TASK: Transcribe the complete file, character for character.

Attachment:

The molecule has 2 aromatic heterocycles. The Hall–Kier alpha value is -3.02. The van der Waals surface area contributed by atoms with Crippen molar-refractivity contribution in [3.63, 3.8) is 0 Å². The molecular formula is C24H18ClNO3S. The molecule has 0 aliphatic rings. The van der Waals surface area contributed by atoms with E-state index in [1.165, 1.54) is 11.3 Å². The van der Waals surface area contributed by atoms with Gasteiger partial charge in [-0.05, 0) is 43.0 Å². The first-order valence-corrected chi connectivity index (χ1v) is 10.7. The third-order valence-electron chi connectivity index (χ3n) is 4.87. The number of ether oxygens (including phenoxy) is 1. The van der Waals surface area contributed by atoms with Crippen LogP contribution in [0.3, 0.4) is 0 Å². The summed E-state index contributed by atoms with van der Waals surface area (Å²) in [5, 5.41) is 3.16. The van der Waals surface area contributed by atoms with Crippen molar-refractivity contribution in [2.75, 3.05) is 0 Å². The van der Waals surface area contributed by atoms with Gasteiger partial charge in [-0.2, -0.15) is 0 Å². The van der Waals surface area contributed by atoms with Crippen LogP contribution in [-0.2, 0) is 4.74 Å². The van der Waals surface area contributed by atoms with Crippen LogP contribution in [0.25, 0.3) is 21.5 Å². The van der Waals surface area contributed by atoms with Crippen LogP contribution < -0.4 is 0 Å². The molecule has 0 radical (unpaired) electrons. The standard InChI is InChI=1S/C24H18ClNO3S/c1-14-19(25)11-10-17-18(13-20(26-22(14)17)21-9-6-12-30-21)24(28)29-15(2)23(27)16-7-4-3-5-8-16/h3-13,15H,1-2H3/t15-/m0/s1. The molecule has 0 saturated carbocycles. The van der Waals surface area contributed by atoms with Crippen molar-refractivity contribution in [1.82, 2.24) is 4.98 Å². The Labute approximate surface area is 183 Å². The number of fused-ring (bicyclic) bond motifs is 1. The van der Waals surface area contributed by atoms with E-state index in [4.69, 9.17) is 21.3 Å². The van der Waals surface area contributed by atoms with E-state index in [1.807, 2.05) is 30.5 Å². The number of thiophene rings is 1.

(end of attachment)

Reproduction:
The molecule has 2 aromatic heterocycles. The Hall–Kier alpha value is -3.02. The van der Waals surface area contributed by atoms with Crippen molar-refractivity contribution in [3.63, 3.8) is 0 Å². The molecular formula is C24H18ClNO3S. The molecule has 0 aliphatic rings. The van der Waals surface area contributed by atoms with E-state index in [1.165, 1.54) is 11.3 Å². The van der Waals surface area contributed by atoms with Gasteiger partial charge in [-0.05, 0) is 43.0 Å². The first-order valence-corrected chi connectivity index (χ1v) is 10.7. The third-order valence-electron chi connectivity index (χ3n) is 4.87. The number of ether oxygens (including phenoxy) is 1. The van der Waals surface area contributed by atoms with Crippen LogP contribution in [0.3, 0.4) is 0 Å². The summed E-state index contributed by atoms with van der Waals surface area (Å²) in [5, 5.41) is 3.16. The van der Waals surface area contributed by atoms with Crippen molar-refractivity contribution in [2.75, 3.05) is 0 Å². The van der Waals surface area contributed by atoms with Gasteiger partial charge in [-0.2, -0.15) is 0 Å². The van der Waals surface area contributed by atoms with Crippen LogP contribution in [-0.2, 0) is 4.74 Å². The van der Waals surface area contributed by atoms with Crippen LogP contribution in [0.25, 0.3) is 21.5 Å². The van der Waals surface area contributed by atoms with Crippen LogP contribution < -0.4 is 0 Å². The molecule has 0 radical (unpaired) electrons. The standard InChI is InChI=1S/C24H18ClNO3S/c1-14-19(25)11-10-17-18(13-20(26-22(14)17)21-9-6-12-30-21)24(28)29-15(2)23(27)16-7-4-3-5-8-16/h3-13,15H,1-2H3/t15-/m0/s1. The molecule has 0 saturated carbocycles. The van der Waals surface area contributed by atoms with Crippen molar-refractivity contribution in [1.82, 2.24) is 4.98 Å². The Labute approximate surface area is 183 Å². The number of fused-ring (bicyclic) bond motifs is 1. The van der Waals surface area contributed by atoms with E-state index in [4.69, 9.17) is 21.3 Å². The van der Waals surface area contributed by atoms with E-state index in [1.807, 2.05) is 30.5 Å². The number of thiophene rings is 1.